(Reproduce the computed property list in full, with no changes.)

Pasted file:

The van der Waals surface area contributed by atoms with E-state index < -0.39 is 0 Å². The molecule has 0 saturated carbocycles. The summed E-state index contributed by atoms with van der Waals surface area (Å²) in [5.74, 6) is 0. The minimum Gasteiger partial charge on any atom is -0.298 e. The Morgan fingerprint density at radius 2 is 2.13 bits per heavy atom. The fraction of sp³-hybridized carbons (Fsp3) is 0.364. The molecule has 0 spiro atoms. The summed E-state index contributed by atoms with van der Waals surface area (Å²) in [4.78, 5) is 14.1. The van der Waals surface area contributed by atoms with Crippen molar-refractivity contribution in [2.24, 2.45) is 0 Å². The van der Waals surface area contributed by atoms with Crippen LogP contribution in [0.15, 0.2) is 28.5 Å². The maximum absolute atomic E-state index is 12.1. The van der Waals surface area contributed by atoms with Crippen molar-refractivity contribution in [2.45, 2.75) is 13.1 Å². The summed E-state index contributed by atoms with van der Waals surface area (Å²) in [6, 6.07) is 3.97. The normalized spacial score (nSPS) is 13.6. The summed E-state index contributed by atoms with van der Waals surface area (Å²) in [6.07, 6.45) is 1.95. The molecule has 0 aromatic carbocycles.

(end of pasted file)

The van der Waals surface area contributed by atoms with E-state index < -0.39 is 0 Å². The molecule has 0 saturated carbocycles. The summed E-state index contributed by atoms with van der Waals surface area (Å²) in [5.74, 6) is 0. The minimum Gasteiger partial charge on any atom is -0.298 e. The Morgan fingerprint density at radius 2 is 2.13 bits per heavy atom. The fraction of sp³-hybridized carbons (Fsp3) is 0.364. The molecule has 0 spiro atoms. The summed E-state index contributed by atoms with van der Waals surface area (Å²) in [4.78, 5) is 14.1. The van der Waals surface area contributed by atoms with Crippen molar-refractivity contribution in [2.24, 2.45) is 0 Å². The van der Waals surface area contributed by atoms with Crippen LogP contribution in [0.15, 0.2) is 28.5 Å². The maximum absolute atomic E-state index is 12.1. The van der Waals surface area contributed by atoms with Crippen molar-refractivity contribution in [2.45, 2.75) is 13.1 Å². The summed E-state index contributed by atoms with van der Waals surface area (Å²) in [6, 6.07) is 3.97. The normalized spacial score (nSPS) is 13.6. The summed E-state index contributed by atoms with van der Waals surface area (Å²) in [6.07, 6.45) is 1.95. The molecule has 0 aromatic carbocycles.